Don’t you love it when you get immersed in what you’re doing and completely lose track of time? I do. This is mainly because there are very few activities that can hold my attention for long. So once I’m set, there is no looking back.
Watching TED talks is one such activity. I try to watch at least one video every day. I love how some ideas trigger a thought process. One day, I ended up watching 8 Talks back to back. When my legs fell asleep, I stood up to stretch and looked at the time. I had spent way more than the allotted time for the videos. I remembered that I had to move on to other pressing matters. A part of me wanted to continue watching the videos because I was sure I would not remember most of the details if I resumed later. A part of me also knew that if I continued watching the videos, I would have to forgo the next task. At the end of the day, I would be left with pending tasks which would never get done unless I compromised on something else. That would go on till I gave up on the list of tasks forever. I was in a dilemma.
It took me years of exceptional planning and failing to realize one simple fact. I was bad with estimates. I would plan my work but I’d end up underestimating the work that could be done in a timeframe. So I would either have a dozen half-completed tasks or end up completing only 50 percent of the planned work, leaving the rest untouched. I still haven’t figured out which option I can learn to live with. Some days I’m fine with skipping other work as long as I’ve completed one important task at hand. Some other days I need to make progress on multiple tasks and can’t have the luxury of doing just one thing right. The struggle is real!
Turns out I wasn’t the only one who made this mistake. Google had so many solutions for me. But I was interested in two particular solutions.
I was bad at estimating the work because my tasks weren’t clearly defined. I got to know that the most important rule to make progress with work is to define measurable goals. It would help us track our progress in a much better way. For example, I used to write tasks like this,
1. Read for an hour
2. Write for an hour
3. Drink 4 litres of water every day
And I figured it should actually read like this,
1. Read at least 50 pages
2. Write 500 words
3. Drink 1 litre every 3/4 hours
Defining goals clearly will give you a much better idea of what you should be doing, rather than spending time figuring out what to do and what amount of work to put in to label a tick off a task from your Todo list.
So now that I’d tackled one problem, it was time to tackle my estimates. Learning the art of estimating wasn’t all that simple.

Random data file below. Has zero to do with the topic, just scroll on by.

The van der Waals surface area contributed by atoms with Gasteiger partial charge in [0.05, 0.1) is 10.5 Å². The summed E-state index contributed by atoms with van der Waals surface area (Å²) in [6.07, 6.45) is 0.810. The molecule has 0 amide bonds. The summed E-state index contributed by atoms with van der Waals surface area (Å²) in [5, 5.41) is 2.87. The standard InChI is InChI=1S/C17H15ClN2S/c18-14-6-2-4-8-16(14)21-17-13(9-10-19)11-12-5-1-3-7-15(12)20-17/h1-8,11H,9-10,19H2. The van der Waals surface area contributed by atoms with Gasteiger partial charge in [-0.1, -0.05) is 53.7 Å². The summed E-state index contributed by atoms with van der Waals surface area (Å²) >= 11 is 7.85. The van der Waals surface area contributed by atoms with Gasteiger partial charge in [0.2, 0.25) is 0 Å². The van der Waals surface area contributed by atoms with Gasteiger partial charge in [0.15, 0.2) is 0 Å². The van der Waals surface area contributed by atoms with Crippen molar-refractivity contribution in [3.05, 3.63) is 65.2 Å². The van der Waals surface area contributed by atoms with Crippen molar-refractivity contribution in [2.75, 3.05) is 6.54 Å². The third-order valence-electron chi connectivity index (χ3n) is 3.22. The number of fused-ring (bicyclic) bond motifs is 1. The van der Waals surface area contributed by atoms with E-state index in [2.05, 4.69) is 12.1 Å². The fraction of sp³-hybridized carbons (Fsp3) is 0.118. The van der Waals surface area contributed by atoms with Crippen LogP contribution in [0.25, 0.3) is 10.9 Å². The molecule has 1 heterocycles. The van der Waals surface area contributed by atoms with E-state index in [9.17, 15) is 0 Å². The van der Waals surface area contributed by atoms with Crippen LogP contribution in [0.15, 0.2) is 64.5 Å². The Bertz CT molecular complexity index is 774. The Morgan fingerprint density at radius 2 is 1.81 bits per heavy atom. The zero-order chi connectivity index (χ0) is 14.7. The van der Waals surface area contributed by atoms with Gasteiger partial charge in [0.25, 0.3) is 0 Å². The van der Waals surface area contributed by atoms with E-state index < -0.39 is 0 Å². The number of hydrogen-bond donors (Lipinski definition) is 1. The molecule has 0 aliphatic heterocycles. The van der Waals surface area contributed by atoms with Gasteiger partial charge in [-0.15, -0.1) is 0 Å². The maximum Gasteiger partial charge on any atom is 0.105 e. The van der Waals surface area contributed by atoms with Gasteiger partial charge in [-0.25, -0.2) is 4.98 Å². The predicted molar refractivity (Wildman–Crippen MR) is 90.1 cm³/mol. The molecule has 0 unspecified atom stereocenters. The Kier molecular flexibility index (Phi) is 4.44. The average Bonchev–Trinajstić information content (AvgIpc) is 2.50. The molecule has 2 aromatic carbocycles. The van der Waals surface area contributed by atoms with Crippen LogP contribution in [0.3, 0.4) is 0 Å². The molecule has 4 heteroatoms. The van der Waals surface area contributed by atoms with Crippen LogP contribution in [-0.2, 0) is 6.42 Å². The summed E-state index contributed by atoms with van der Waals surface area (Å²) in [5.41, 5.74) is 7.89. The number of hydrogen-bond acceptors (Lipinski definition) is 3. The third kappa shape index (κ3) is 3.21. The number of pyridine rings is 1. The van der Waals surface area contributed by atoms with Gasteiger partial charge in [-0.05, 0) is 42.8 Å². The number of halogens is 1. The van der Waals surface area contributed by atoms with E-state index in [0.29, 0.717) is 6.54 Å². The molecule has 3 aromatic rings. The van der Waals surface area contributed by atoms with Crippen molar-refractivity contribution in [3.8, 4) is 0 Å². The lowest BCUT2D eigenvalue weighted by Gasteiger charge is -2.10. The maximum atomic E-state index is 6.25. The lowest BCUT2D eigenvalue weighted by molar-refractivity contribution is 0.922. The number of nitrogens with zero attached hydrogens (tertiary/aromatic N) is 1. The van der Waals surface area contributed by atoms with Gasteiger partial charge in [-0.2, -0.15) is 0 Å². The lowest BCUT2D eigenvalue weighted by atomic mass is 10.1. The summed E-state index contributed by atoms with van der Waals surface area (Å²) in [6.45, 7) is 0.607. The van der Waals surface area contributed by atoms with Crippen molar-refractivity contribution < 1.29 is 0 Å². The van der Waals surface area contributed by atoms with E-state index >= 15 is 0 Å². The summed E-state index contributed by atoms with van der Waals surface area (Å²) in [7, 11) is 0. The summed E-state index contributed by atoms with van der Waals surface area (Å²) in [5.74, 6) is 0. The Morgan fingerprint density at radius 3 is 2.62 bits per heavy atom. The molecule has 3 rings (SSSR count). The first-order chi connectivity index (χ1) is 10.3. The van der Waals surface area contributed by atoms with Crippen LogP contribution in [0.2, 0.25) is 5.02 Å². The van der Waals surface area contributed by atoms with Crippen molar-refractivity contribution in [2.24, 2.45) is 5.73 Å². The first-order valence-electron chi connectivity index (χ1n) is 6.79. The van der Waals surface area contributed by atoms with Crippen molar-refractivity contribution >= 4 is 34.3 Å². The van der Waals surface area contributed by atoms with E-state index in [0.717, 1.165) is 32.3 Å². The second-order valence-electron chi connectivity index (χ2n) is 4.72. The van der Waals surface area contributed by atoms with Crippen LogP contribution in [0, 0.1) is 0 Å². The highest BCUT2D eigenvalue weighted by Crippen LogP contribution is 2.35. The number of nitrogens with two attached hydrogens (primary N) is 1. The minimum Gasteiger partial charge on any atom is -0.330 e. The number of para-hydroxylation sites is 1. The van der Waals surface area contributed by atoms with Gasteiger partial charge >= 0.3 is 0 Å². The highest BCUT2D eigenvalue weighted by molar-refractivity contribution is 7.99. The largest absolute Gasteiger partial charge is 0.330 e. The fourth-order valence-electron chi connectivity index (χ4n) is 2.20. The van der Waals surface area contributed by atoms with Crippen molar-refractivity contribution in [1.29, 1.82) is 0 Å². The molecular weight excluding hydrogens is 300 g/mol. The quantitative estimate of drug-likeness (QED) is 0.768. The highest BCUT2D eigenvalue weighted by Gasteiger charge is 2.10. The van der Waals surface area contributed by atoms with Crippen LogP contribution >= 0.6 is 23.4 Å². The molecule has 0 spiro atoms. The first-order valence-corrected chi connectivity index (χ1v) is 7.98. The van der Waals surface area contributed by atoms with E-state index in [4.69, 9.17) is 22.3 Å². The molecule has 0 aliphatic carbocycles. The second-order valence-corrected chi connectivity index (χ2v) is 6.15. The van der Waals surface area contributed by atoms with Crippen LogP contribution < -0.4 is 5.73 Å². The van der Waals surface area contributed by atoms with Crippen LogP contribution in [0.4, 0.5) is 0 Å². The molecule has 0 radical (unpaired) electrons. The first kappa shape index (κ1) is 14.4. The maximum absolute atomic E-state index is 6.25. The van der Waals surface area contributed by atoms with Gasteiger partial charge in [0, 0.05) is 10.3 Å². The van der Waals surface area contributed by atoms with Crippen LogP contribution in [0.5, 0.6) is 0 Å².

I resorted to analytics to get some help. For 2 weeks I made a note of the time I took to complete my tasks. I did not make any conscious changes. I wanted to see if there was a pattern in my habits under normal conditions. I also changed the time at which I worked on my tasks. If I did something before leaving for work on a day, the next day I would do that task after getting back from work. I tried all possible combinations and made a note of the time taken.
After two weeks, I could see a pattern. A certain kind of tasks got done consistently (like working out and reading) and a certain other kind of tasks always took up more time (like writing and cooking). I noticed my productivity was at its best the first thing in the morning and just before I slept. The same task that took 1 hour in the evening (right after work) got done in 70% of the time when I took it up in the morning. Irrespective of how quick or slow I was, any tasks I took up right after coming back from work (and taking rest) took way longer than anticipated. I was happy to draw many insights from my habits with just a simple pencil and book. I will also take credit for knowing to ask the right questions to get the right answers.
Knowing my strengths and weaknesses got me closer to reality and helped me understand my capability (No, I’m not the jack of all trades, sigh!). I was able to plan well and work effectively. Completing 80% of the work on an average, was a huge achievement.
A few tweaks to my existing schedule (in terms of organizing) and a bit of reorganizing and reprioritizing got me a system that worked wonders for me. Putting it all down in paper, helped me gain a different perspective of things and process the information better than it was in my head. It helped me clear the false sense of reality that was clouding my mind and let me handle what was staring at me.
If you want an objective and unbiased analysis to see how things work, you don’t need a complicated algorithm or tool. Put everything down on a piece of paper. Analyse and review it like how you would if it were someone else’s data (that was the best part of the entire exercise). Unless you stop giving excuses for your habits, accept that there is a problem, and find ways to handle it, you will never be able to figure out even the most obvious patterns. It’s all in the mind!
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